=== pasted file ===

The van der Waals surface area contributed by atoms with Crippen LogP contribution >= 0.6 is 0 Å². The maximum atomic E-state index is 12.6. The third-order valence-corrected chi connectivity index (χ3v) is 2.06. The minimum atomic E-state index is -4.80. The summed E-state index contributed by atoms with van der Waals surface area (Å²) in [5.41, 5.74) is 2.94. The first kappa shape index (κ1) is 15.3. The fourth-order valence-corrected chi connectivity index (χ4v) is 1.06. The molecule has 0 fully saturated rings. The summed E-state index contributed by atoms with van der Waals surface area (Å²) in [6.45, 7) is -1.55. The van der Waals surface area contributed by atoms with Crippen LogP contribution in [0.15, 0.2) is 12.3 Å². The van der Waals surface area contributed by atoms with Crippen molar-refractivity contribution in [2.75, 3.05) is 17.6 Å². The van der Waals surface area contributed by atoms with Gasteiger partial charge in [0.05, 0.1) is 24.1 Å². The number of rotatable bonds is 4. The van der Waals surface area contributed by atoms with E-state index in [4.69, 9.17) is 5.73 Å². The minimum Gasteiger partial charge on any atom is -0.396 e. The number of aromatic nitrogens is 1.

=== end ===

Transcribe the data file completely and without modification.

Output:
The van der Waals surface area contributed by atoms with Crippen LogP contribution >= 0.6 is 0 Å². The maximum atomic E-state index is 12.6. The third-order valence-corrected chi connectivity index (χ3v) is 2.06. The minimum atomic E-state index is -4.80. The summed E-state index contributed by atoms with van der Waals surface area (Å²) in [5.41, 5.74) is 2.94. The first kappa shape index (κ1) is 15.3. The fourth-order valence-corrected chi connectivity index (χ4v) is 1.06. The molecule has 0 fully saturated rings. The summed E-state index contributed by atoms with van der Waals surface area (Å²) in [6.45, 7) is -1.55. The van der Waals surface area contributed by atoms with Crippen LogP contribution in [0.15, 0.2) is 12.3 Å². The van der Waals surface area contributed by atoms with Crippen molar-refractivity contribution in [2.75, 3.05) is 17.6 Å². The van der Waals surface area contributed by atoms with Gasteiger partial charge in [0.05, 0.1) is 24.1 Å². The number of rotatable bonds is 4. The van der Waals surface area contributed by atoms with E-state index in [4.69, 9.17) is 5.73 Å². The minimum Gasteiger partial charge on any atom is -0.396 e. The number of aromatic nitrogens is 1.